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MQM-107 Streaker: One the U.S. Military’s First Drones
Only in the 1970s could the United States Air Force introduce a remotely piloted vehicle (RPV) that was designed for testing and training interceptor crews and name it “The Streaker.” While it didn’t play disco music or require operators to wear platform shoes, it was truly a testament to the “Me Decade.”
The Streaker was originally developed by Beech Aircraft not for the United States Air Force but rather for the U.S. Army Aviation and Missile Command. The Army has been trying to meet the 1972 Variable Speed Training Target (VSTT) requirement for a reusable, turbojet-powered, target towing drone that could be used to test surface-to-air missile systems.
The Beechcraft MQM-107 Streaker won the contract in 1975, and the platform was utilized until 1979. It was used by the Army in the testing of such systems as the FIM-92 Stinger and MIM-104 Patriot, while the Air Force subsequently used the Streaker for the testing of air-to-air missiles including the AIM-9 Sidewinder and the AIM-120 Advanced Medium-Range Air-to-Air Missile (AMRAAM).
For the era, the MQM-107 was quite high tech considering it was developed during the era of “Pong.” The high-subsonic target drone featured slight sweep sings and a centerline mounted turbojet engine. It was approximately seventeen feet long and had a ten-foot wingspan.
It was ground-launched with the aid of solid-fuel boosters and could accelerate to approximately 250mph in just two seconds. The Streaker’s flight path could be programmed in advance to launch or changed during flight by a ground controller using a radio link. During flight, it could mimic the heat and radar returns of different missiles and aircraft—while it could also drop chaff and flares to deceive interceptor crews.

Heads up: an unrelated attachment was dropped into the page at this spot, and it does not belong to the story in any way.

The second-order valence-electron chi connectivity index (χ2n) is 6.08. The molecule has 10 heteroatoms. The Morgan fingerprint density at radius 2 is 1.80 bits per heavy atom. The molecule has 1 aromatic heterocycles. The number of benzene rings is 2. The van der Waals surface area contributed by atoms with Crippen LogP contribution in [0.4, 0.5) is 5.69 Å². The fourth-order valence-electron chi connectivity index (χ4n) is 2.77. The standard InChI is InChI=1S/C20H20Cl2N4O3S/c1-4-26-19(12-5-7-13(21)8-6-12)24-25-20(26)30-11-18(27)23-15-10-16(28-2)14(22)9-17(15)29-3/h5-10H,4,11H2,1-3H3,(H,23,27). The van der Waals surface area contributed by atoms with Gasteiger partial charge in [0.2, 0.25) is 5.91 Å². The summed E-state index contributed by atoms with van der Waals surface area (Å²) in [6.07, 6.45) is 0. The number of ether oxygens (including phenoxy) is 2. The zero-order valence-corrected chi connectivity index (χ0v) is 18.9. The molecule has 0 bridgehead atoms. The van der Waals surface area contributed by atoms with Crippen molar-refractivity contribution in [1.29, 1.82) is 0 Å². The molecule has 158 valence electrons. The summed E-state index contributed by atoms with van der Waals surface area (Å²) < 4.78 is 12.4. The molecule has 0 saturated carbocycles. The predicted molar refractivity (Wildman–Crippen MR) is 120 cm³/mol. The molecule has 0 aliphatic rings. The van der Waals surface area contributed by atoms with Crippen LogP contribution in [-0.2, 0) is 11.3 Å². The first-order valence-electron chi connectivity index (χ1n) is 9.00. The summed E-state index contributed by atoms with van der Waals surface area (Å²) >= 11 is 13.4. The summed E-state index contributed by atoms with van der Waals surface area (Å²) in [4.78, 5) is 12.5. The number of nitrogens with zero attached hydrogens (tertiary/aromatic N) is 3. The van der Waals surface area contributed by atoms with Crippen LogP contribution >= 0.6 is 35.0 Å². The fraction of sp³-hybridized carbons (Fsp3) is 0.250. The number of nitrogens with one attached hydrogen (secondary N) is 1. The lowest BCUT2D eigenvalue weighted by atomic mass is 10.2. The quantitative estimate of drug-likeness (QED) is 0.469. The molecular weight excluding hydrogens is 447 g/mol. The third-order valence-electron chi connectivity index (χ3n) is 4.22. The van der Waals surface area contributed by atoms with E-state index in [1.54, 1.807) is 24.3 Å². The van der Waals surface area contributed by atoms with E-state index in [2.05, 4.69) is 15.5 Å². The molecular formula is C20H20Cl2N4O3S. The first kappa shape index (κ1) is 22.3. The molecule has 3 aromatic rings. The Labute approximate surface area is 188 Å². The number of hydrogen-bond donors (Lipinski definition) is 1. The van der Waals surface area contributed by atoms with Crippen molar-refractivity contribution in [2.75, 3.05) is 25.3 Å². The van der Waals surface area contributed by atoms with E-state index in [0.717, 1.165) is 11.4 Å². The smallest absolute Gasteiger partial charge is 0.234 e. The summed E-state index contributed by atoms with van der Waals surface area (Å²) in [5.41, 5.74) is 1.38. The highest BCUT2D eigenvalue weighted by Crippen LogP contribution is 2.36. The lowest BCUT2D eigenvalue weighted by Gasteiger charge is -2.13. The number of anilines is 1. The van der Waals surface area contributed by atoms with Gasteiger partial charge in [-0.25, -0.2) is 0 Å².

The Streaker could be used with a variety of payloads for aerial targets, including radar, IR, and visual augmentation devices, scoring devices, and countermeasures. One of its main tasks is towing various sub-targets for radar- and IR-guided missile and gunnery training.
The platform was powered by a single Microturbo North America TRI 60-2 turbojet, which provided 831 pounds of thrust. The MQM-107 Streaker had an endurance of two hours and eighteen minutes and a ceiling of 40,000 feet. At the end of its mission, a parachute allowed it to descend where it could be recovered on land or in the water.
Production of the Streaker actually continued well past the last days of disco, and the program finally ended in 2003, when it was replaced by the BQM-167 Skeeter. However, in 2012 it was reported that at least a few of the target drones had made their way to Syria and then in turn North Korea, which was using them to build unmanned attack drones loaded with high explosives.
As tech blog Gizmodo reported at the time, the strange tale of the drone ending up in North Korea had the makings of a Chevy Chase movie! We would have thought a Richard Pryor movie, but either way it wasn’t really a laughing matter. A high-speed turbojet-powered drone that could be loaded for explosives isn’t exactly what a nation with an unstable leader should have at its disposal. However, it has been more than eight years since the MQM-107 has done much in the way of streaking.
Peter Suciu is a Michigan-based writer who has contributed to more than four dozen magazines, newspapers and websites. He is the author of several books on military headgear including A Gallery of Military Headdress, which is available on Amazon.com.
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, The National Interest reports